John Manly's Talk
The rest of our journey was very easy, and a little after sunset we reached the house of my masters friend. We were taken into a clean, snug stable; there was a kind coachman, who made us very comfortable, and who seemed to think a good deal of James when he heard about the fire.
There is one thing quite clear, young man, he said, your horses know who they can trust; it is one of the hardest things in the world to get horses out of a stable when there is either fire or flood. I dont know why they wont come out, but they wontnot one in twenty.
We stopped two or three days at this place and then returned home. All went well on the journey; we were glad to be in our own stable again, and John was equally glad to see us.
Before he and James left us for the night James said, I wonder who is coming in my place.
Little Joe Green at the lodge, said John.
Little Joe Green! why, hes a child!
He is fourteen and a half, said John.
But he is such a little chap!
Yes, he is small, but he is quick and willing, and kind-hearted, too, and then he wishes very much to come, and his father would like it; and I know the master would like to give him the chance. He said if I thought he would not do he would look out for a bigger boy; but I said I was quite agreeable to try him for six weeks.
Six weeks! said James; why, it will be six months before he can be of much use! It will make you a deal of work, John.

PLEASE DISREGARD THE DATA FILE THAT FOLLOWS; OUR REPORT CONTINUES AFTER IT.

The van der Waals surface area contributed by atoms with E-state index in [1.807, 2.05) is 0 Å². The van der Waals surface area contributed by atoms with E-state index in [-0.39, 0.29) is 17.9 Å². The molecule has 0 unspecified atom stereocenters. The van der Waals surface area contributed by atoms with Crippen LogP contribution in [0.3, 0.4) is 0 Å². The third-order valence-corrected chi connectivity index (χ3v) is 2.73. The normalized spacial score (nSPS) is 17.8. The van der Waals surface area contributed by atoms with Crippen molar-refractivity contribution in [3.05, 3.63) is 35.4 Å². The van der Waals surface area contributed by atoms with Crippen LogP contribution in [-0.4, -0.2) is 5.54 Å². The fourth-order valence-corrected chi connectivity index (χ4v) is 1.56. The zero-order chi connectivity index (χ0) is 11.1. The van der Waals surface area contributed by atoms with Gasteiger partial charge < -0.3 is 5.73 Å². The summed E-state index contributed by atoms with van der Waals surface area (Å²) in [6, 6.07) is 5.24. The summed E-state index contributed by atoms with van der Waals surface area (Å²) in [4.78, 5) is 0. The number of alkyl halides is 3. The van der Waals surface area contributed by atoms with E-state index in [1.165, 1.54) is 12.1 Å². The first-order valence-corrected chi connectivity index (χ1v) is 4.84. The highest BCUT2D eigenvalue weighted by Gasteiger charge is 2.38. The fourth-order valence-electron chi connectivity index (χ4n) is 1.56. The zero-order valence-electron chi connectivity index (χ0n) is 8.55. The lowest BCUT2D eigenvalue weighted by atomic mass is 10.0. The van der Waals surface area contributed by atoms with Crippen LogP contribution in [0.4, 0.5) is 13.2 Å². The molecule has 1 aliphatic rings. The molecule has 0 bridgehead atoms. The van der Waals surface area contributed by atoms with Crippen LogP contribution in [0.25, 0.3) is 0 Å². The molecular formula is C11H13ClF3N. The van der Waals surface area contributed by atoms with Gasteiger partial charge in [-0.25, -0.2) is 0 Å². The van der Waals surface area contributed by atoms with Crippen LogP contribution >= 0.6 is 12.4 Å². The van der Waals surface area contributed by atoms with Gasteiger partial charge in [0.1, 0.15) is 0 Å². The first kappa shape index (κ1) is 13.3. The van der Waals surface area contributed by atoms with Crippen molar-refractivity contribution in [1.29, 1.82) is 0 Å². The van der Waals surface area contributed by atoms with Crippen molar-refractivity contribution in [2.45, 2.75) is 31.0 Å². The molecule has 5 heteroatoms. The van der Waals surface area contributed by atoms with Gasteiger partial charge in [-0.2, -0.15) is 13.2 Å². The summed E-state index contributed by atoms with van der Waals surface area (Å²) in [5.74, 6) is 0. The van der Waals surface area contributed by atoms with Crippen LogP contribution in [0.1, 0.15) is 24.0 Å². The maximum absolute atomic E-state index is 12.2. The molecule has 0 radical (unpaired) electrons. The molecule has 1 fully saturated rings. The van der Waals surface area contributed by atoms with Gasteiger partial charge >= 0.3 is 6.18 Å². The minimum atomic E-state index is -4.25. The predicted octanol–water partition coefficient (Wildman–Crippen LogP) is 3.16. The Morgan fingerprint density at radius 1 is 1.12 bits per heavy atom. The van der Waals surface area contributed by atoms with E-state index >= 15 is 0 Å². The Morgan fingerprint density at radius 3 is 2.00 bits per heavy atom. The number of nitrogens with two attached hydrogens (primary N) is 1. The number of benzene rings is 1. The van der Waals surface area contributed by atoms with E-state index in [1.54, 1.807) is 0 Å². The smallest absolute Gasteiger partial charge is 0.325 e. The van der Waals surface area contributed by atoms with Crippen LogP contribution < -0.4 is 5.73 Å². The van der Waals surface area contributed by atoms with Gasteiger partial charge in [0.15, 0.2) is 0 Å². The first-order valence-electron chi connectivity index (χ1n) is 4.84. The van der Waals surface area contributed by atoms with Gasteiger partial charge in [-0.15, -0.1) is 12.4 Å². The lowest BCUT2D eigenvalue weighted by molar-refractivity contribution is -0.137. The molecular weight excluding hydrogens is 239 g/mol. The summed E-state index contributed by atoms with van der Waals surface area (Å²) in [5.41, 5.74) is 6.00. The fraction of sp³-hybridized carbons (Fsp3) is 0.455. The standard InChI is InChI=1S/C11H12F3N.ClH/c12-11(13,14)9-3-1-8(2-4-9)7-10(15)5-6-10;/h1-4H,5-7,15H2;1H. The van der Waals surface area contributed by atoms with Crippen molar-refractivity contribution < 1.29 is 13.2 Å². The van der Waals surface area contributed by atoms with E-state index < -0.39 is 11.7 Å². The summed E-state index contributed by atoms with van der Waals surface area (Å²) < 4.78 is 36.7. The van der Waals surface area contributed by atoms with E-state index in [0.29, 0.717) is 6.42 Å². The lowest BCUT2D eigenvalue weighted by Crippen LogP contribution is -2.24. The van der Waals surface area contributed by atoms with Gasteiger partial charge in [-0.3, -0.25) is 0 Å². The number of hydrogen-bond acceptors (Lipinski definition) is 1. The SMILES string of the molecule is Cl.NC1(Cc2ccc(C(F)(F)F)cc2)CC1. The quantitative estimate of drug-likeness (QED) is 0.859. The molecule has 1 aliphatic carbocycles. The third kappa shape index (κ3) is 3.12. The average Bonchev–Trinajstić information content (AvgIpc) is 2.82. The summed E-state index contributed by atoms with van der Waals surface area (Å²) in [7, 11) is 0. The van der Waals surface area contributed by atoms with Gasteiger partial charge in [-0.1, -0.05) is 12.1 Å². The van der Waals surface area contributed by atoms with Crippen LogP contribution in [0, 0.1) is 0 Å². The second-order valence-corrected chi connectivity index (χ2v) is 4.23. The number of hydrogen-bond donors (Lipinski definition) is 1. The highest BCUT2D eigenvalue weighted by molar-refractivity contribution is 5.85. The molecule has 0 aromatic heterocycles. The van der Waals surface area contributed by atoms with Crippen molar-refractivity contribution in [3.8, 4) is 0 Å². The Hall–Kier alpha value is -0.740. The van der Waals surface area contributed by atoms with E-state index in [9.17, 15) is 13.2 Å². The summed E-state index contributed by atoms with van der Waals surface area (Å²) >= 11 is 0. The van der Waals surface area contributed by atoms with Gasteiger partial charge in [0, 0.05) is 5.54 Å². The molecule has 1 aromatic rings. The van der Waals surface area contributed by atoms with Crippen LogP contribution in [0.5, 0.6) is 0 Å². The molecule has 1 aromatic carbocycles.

Well, said John with a laugh, work and I are very good friends; I never was afraid of work yet.
You are a very good man, said James. I wish I may ever be like you.
I dont often speak of myself, said John, but as you are going away from us out into the world to shift for yourself Ill just tell you how I look on these things. I was just as old as Joseph when my father and mother died of the fever within ten days of each other, and left me and my cripple sister Nelly alone in the world, without a relation that we could look to for help. I was a farmers boy, not earning enough to keep myself, much less both of us, and she must have gone to the workhouse but for our mistress (Nelly calls her her angel, and she has good right to do so). She went and hired a room for her with old Widow Mallet, and she gave her knitting and needlework when she was able to do it; and when she was ill she sent her dinners and many nice, comfortable things, and was like a mother to her. Then the master he took me into the stable under old Norman, the coachman that was then. I had my food at the house and my bed in the loft, and a suit of clothes, and three shillings a week, so that I could help Nelly. Then there was Norman; he might have turned round and said at his age he could not be troubled with a raw boy from the plow-tail, but he was like a father to me, and took no end of pains with me. When the old man died some years after I stepped into his place, and now of course I have top wages, and can lay by for a rainy day or a sunny day, as it may happen, and Nelly is as happy as a bird. So you see, James, I am not the man that should turn up his nose at a little boy and vex a good, kind master. No, no! I shall miss you very much, James, but we shall pull through, and theres nothing like doing a kindness when tis put in your way, and I am glad I can do it.
Then, said James, you dont hold with that saying, Everybody look after himself, and take care of number one?
No, indeed, said John, where should I and Nelly have been if master and mistress and old Norman had only taken care of number one? Why, she in the workhouse and I hoeing turnips! Where would
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